You must go through PN to catch a bus to Torre Del Paine, National Park. There are 2 per day at 8 am and 2:30 pm. I found Bus Sur (on Baquedano) to be the cheapest/best for my transportation needs. They offer service to TDP, Punta Arenas, and to El Calafate, Argentina.
Like PN, in order to get to Los Glaciares NP in Argentina, you must first go through El Calafate. It's about $20USD and 3 hours from Puerto Natales. Though it took about 2 hours to get through the border formalities so factor that in. The town is kind of like a Vail knockoff. It's in wide open, flat country and the major attraction is a huge glacier called Perito Moreno. It's expensive to get to, and though cool, I wouldn't blame you for skipping it. The all you can eat beef and lamb dinner (asado/bbq) is absolutely delicious($10).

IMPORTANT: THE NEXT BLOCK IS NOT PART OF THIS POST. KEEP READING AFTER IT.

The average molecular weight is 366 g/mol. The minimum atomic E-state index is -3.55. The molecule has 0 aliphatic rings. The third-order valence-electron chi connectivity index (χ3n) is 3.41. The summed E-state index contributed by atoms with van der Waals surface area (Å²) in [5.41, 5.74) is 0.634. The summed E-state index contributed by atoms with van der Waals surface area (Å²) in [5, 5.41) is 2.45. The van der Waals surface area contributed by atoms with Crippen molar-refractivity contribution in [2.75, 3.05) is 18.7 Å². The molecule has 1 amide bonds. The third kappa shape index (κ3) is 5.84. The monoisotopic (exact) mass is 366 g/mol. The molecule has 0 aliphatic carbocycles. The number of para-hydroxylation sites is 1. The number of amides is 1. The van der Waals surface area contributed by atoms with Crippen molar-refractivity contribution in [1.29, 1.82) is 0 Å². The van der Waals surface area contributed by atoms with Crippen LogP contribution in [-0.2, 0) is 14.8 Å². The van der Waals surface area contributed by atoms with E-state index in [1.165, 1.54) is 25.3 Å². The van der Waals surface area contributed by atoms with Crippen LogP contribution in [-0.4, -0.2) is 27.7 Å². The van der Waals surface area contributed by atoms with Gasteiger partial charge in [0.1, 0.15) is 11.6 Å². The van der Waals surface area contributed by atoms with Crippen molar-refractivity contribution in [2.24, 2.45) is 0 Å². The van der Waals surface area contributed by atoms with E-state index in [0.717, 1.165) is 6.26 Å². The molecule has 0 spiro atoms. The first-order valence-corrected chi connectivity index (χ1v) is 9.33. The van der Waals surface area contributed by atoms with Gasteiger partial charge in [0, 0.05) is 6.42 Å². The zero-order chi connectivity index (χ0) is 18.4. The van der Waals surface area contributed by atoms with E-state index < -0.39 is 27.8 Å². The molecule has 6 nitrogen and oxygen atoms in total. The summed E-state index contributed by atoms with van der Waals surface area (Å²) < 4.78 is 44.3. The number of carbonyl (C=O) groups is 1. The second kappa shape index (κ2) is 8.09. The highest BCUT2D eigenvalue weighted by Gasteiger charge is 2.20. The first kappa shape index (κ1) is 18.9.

I stayed at the Che Lagarto Hostel in El Calafate. A bit noisy, but a very central location ( near bus stop), and by far the cleanest hostel I've ever stayed at. It was like being in a modern condo w/ stainless steel sinks, granite (I think) countertops, kitchen, modern showers etc. Probably cheaper options, but ask for room 9 if there are 3-4 of you or you don't mind paying for privacy ($65 US).
The town of El Chalten (2.5 hours and $20 return from El Calafate) was created in 1985 to service trekkers. You can stay in town and do day hikes to all the trails in Los Glaciares. There are many hostels, but make sure to book ahead of time. You can also pay to camp (showers etc) in town but starting around 5 pm, the wind starts howling. However, there are 3 very nice free campsites in the park that are a short distance from town (4 hours at most, camp capri is only 1.5 hours). All you need is the free map from the tourist office.
It's a relatively small area, though you may want to take it real easy and do a lot of lounging, you can easily cover the area in 3-4 days. The campsites are only about 3-4 hours walk apart from each other and you're only really about 4 hours from El Chalten from any of the campsites.